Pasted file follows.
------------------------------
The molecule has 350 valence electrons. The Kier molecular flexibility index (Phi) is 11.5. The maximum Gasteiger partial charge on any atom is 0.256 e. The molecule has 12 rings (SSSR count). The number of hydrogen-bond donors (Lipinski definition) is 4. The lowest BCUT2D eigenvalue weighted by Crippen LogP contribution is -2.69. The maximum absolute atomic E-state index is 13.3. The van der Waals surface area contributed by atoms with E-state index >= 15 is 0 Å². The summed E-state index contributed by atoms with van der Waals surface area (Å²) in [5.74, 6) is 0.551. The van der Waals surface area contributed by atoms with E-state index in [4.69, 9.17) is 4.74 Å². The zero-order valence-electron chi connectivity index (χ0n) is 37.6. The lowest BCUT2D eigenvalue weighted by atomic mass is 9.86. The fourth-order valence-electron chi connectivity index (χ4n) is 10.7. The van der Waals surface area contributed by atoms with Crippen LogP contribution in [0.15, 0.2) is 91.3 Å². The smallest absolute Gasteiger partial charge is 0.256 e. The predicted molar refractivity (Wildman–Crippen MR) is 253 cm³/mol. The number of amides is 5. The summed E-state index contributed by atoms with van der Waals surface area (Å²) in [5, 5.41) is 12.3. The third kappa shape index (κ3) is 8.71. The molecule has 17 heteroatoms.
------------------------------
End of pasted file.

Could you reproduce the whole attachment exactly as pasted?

The molecule has 350 valence electrons. The Kier molecular flexibility index (Phi) is 11.5. The maximum Gasteiger partial charge on any atom is 0.256 e. The molecule has 12 rings (SSSR count). The number of hydrogen-bond donors (Lipinski definition) is 4. The lowest BCUT2D eigenvalue weighted by Crippen LogP contribution is -2.69. The maximum absolute atomic E-state index is 13.3. The van der Waals surface area contributed by atoms with E-state index >= 15 is 0 Å². The summed E-state index contributed by atoms with van der Waals surface area (Å²) in [5.74, 6) is 0.551. The van der Waals surface area contributed by atoms with E-state index in [4.69, 9.17) is 4.74 Å². The zero-order valence-electron chi connectivity index (χ0n) is 37.6. The lowest BCUT2D eigenvalue weighted by atomic mass is 9.86. The fourth-order valence-electron chi connectivity index (χ4n) is 10.7. The van der Waals surface area contributed by atoms with Crippen LogP contribution in [0.15, 0.2) is 91.3 Å². The smallest absolute Gasteiger partial charge is 0.256 e. The predicted molar refractivity (Wildman–Crippen MR) is 253 cm³/mol. The number of amides is 5. The summed E-state index contributed by atoms with van der Waals surface area (Å²) in [5, 5.41) is 12.3. The third kappa shape index (κ3) is 8.71. The molecule has 17 heteroatoms.